Where is the poop in Vernon's water coming from? Genetic testing aims to find out
City hopes to determine sources, devise plan to control contamination
The City of Vernon, B.C. is turning to genetic testing to determine the source of the E. coli that's been contaminating local water.
Standard water testing can find the presence and amount of E. coli in the water, but can't determine where it's coming from.
E. coli is a bacterium associated with fecal contamination.
Now, the city and Genome B.C. are collecting water samples from streams and Okanagan Lake and sending them to the University of Victoria for testing.
"It will help inform how we spend money to limit that type of material from entering the creeks and lakes, whether that be source control in local parks or some sort of additional treatment before any runoff hits the creeks," Vernon infrastructure manager Mark Dowhaniuk told Radio West guest host Josh Pagé.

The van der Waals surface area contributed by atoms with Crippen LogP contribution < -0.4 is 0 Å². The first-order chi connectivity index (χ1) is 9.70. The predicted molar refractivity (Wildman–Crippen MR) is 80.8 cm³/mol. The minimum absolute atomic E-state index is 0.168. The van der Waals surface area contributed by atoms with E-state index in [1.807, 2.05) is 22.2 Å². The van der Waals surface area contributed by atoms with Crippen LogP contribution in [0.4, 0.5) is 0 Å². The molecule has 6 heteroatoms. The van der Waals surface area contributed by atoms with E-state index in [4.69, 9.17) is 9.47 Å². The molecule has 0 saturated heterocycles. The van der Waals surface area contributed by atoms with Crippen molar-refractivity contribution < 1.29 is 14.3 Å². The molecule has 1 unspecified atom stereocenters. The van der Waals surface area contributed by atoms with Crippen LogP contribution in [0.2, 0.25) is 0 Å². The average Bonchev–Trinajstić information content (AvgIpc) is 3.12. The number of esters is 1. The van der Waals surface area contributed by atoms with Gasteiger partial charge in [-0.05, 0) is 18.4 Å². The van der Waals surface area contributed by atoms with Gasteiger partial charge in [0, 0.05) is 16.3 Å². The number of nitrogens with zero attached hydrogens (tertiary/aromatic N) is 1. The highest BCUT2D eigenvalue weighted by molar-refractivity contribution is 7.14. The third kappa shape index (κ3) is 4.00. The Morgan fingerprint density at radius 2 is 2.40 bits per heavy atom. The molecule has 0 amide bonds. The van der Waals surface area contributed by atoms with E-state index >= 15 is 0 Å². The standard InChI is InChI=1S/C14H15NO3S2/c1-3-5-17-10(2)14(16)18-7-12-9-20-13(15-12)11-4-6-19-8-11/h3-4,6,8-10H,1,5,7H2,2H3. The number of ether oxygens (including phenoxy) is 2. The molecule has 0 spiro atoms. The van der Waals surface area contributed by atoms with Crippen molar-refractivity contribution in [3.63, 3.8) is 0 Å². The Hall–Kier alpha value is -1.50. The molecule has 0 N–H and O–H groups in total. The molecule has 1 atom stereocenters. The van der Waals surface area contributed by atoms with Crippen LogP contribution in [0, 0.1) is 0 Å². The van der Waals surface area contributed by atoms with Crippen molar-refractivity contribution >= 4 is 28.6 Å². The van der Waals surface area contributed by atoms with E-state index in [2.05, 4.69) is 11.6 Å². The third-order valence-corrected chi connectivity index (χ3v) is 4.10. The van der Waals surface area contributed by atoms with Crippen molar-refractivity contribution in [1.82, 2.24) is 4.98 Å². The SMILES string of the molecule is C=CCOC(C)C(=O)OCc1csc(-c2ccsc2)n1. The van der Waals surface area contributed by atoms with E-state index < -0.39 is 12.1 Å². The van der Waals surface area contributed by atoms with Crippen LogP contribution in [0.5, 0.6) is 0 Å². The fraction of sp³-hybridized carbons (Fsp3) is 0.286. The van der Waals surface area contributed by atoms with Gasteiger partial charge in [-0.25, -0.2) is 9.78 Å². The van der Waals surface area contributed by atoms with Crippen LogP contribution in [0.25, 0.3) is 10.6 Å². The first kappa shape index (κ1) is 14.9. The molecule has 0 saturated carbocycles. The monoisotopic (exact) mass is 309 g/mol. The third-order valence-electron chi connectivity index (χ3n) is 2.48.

"We're within our limits at local beaches, but we're looking at improving quality of water [running into] the lake and also in our streams. That obviously will have a positive impact on our community. With limited funds we're just trying to find the best place to spend that money."
Dowhaniuk says fecal contamination is a potential danger for some communities that draw drinking water from Okanagan Lake. Vernon is not one of those communities, however. He also says the province has raised the issue of stream and lake water quality with the city.
Genome B.C. will split with the city the estimated $99,000 cost of collecting and testing the samples.
Dowhaniuk says the work is planned to last three years but there will be preliminary results available before the end of 2017.
With files from CBC Radio One's Radio West
To hear the full story: click the audio labelled: Where is the poop in Vernon's water coming from? Genetic testing aims to find out